The Adventurer (1972-73) was an ITC production that ran for just one season, producing 26 half hour episodes. The series featured Gene Barry (1919-2009) as Gene Bradley, an actor, pilot, businessman, and part time "agent" for the British government. The jet setting Bradley lives in London, but could easily be found almost anywhere in Europe. Bradley's various "adventures" come about due to his active lifestyle, and also because of his association with Mr. Parminter (Barry Morse), who works for the Ministry of External Affairs.
Gene Barry had a very successful television career, starring in Bat Masterson (1958-61), Burke's Law (1963-65), and The Name of the Game (1968-1971). On the face of it, Barry appeared a decent choice, for the rather tricky task of starring in a British TV series, aimed at appealing to an American audience. ITC had tried this approach before and failed, most notably with The Baron (1965-66), and Man in a Suitcase (1967-68), two well written and very entertaining series with American stars, that each failed to last beyond a single season. For various reasons, The Adventurer also met a similar fate.
Like other familiar ITC productions like The Saint, The Adventurer features interesting stories and exotic locations, mostly in Britain, but also in Europe. The featured guest stars are impressive, and includes a solid string of attractive women, although there isn't much time for serious romance. Gene Barry (War Of The Worlds) might not have the greatest range, but he's pretty solid playing the affluent, affable type. Some of the fashion choices for Bradley's wardrobe however, are quite appalling, particularly early on. And his oversized sunglasses are hideous.
The writing is rather uneven, sometimes good, while other times appearing quite silly, as some episodes feature strange twists, awkward transitions, and abrupt endings. Particularly in the second half, the comedic aspects begin to make a mockery of what was supposedly a serious drama. Action scenes were not Barry's forte, and they were often "softened" to accommodate his limitations. Barry was also frequently doubled.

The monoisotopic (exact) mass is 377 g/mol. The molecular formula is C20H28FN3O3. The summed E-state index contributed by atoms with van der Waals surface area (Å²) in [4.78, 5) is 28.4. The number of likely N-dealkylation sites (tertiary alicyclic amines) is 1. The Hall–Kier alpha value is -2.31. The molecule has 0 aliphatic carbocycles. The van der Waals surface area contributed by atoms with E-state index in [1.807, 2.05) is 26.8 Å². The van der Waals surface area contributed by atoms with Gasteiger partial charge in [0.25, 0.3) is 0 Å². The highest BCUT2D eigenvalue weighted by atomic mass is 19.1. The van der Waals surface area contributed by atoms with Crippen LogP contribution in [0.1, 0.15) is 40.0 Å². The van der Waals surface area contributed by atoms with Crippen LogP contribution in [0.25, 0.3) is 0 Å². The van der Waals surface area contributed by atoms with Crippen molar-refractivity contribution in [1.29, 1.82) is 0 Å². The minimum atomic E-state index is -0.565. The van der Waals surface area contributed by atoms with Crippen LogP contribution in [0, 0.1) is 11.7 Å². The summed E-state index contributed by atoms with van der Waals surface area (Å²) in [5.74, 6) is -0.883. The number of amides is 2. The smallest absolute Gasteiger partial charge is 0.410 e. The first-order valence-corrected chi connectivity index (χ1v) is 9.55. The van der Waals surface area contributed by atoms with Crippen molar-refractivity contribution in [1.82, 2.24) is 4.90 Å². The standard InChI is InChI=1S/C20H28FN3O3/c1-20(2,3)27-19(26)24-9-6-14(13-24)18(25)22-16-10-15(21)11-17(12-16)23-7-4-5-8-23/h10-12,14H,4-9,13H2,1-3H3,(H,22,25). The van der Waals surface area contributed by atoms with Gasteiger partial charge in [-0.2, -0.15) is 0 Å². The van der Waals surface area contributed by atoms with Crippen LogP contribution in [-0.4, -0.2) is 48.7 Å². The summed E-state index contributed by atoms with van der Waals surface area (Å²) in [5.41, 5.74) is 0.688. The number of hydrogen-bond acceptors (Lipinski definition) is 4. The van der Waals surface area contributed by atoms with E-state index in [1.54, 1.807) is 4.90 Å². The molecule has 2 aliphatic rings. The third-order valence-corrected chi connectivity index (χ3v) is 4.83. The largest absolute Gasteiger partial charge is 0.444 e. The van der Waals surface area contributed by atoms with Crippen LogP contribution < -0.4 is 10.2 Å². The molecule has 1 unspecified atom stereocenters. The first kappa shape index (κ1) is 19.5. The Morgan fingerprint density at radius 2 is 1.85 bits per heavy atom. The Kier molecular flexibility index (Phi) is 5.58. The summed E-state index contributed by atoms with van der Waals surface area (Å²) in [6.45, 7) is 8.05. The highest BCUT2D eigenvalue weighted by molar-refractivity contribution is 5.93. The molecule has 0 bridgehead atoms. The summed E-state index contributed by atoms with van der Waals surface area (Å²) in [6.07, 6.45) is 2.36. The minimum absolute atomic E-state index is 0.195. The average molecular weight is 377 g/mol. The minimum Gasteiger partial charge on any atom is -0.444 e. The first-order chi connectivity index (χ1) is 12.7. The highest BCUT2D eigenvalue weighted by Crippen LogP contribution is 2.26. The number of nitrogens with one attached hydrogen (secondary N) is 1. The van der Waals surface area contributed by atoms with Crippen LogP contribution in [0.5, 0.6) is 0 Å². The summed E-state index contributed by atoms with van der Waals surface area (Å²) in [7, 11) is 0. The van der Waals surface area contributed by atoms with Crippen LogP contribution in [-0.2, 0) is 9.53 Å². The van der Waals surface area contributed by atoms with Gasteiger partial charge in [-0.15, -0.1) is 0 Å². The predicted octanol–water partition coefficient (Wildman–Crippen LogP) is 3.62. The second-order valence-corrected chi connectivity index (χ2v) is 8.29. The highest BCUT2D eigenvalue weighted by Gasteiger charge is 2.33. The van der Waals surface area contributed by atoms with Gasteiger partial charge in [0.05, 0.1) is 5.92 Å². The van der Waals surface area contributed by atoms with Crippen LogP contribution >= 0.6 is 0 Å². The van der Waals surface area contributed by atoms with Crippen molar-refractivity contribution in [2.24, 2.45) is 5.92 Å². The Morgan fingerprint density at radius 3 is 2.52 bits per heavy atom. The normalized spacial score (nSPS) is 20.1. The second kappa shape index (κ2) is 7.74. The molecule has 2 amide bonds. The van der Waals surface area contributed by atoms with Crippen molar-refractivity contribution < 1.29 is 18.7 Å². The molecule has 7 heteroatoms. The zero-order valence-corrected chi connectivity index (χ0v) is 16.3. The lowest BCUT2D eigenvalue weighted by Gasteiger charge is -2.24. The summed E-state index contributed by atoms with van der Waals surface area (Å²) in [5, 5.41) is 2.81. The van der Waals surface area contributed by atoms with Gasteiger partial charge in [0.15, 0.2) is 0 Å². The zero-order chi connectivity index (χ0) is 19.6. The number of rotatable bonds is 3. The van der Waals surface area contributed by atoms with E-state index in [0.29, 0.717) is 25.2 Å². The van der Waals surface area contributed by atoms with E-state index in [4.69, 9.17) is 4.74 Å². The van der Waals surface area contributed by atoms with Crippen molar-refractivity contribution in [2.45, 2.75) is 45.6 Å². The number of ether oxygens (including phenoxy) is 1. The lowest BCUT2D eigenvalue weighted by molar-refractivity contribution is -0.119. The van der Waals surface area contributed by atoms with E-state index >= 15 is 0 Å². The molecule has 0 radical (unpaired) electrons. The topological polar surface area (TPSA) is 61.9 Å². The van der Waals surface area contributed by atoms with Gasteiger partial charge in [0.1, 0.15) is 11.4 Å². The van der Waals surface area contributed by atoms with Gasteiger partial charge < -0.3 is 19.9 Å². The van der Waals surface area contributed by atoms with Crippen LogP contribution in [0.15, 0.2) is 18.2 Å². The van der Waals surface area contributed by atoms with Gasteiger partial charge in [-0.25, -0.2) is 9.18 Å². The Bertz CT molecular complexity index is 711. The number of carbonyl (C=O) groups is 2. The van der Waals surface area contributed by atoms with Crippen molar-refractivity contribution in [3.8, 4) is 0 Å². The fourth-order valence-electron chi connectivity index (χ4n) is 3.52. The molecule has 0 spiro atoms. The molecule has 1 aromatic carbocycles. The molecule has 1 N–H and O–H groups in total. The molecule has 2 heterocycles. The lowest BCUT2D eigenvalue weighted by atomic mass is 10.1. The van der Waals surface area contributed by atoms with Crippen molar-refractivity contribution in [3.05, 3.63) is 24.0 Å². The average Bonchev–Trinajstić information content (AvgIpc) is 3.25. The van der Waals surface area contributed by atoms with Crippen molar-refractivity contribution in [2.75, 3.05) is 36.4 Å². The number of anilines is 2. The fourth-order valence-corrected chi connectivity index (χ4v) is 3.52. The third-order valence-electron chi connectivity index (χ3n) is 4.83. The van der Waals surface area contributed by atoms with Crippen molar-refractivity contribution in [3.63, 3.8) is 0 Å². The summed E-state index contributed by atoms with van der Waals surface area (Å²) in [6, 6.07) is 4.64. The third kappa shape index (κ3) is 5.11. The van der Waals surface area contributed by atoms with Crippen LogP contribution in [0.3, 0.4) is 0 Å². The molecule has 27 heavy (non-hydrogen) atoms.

What is really interesting and unique about this 2006 DVD release, are the interviews with other members of the cast, Barry Morse (The Fugitive), Catherine Schell (The Return of the Pink Panther, On Her Majesty's Secret Service), and Stuart Damon (The Champions, General Hospital). The testimonials, universally paint a most unflattering picture of Gene Barry, as a vain, insecure, egomaniac. Schell and Damon were originally signed to co-star in the series, as part of Parminter's team. Apparently extremely sensitive about his height, the 5'-9" Barry reportedly had Damon fired from the show, simply because he was 6'-3". Damon was replaced by the shorter and smaller, Garrick Hagon (Star Wars). Damon's recollections are truly moving, as this incident nearly destroyed him professionally.
Barry and Schell worked together closely only a couple of times. Barry apparently didn't appreciate her either, and she was soon written out of the show. Due to pressure from the American TV affliate, Schell was brought back, but just briefly. Barry apparently made things difficult for the show's various directors. Summing things up is Barry Morse's comment that, Gene Barry believed that "he was the most important person on this planet". In the interest of balance, it is stated several times, that Gene Barry declined to be interviewed for The Adventurer DVD release, still it is quite remarkable for the star of a series to be pointedly portrayed in such a negative light. Sometimes karma can be a real bitch!
While perhaps not the most "giving" actor, Barry's grabbing more of the spotlight did result in some pretty good stories. Nearing the midpoint of the season, the series had settled into a decent groove, when the reappearance of Schell and Hagon caused the writing to shift again. The pair are teamed with Parminter in the episodes "I'll Get There Sometime", and "To The Lowest Bidder", but neither actor appears in any scenes with Gene Barry. During these episodes, it is Parminter who is the lead operative, and begins the transition from a behind the scenes bureaucratic type. While not quite the British equivalent of Inspector Clouseau, Parminter is pretty close to a complete disaster as a field operative, bumbling around, nattering useless orders, waving his cane, and muttering "oh dear". The trend of featuring the incompetent Parminter on the frontlines would continue, pulling the series more toward the absurd. Still, when Bradley remained the primary focus, The Adventurer was decent action series.
Granada does a good job with the four disc Region 2 DVD release (region free DVD player required), providing a nice color booklet, with a detailed synopsis and credits for each episode. While watchable, image quality isn't the greatest, as the series was shot in 16mm, and the quality of transferred images are rather soft, and prints shows noticeable signs of dirt, damage, and deterioration.
While many things went wrong regarding The Adventurer, the program still managed to be quite good at times. Gene Barry may have been a jerk, but despite character flaws, bad wardrobe, and some self-indulgent moments, he had enough talent to carry the series, even with some lackluster scripts. ITC certainly bears much responsibility for what transpired. Stuart Damon had already proved his worth to them on The Champions, yet ITC apparently did little to support him, and do not even list his name in the credits, of the two episodes that he briefly appears in.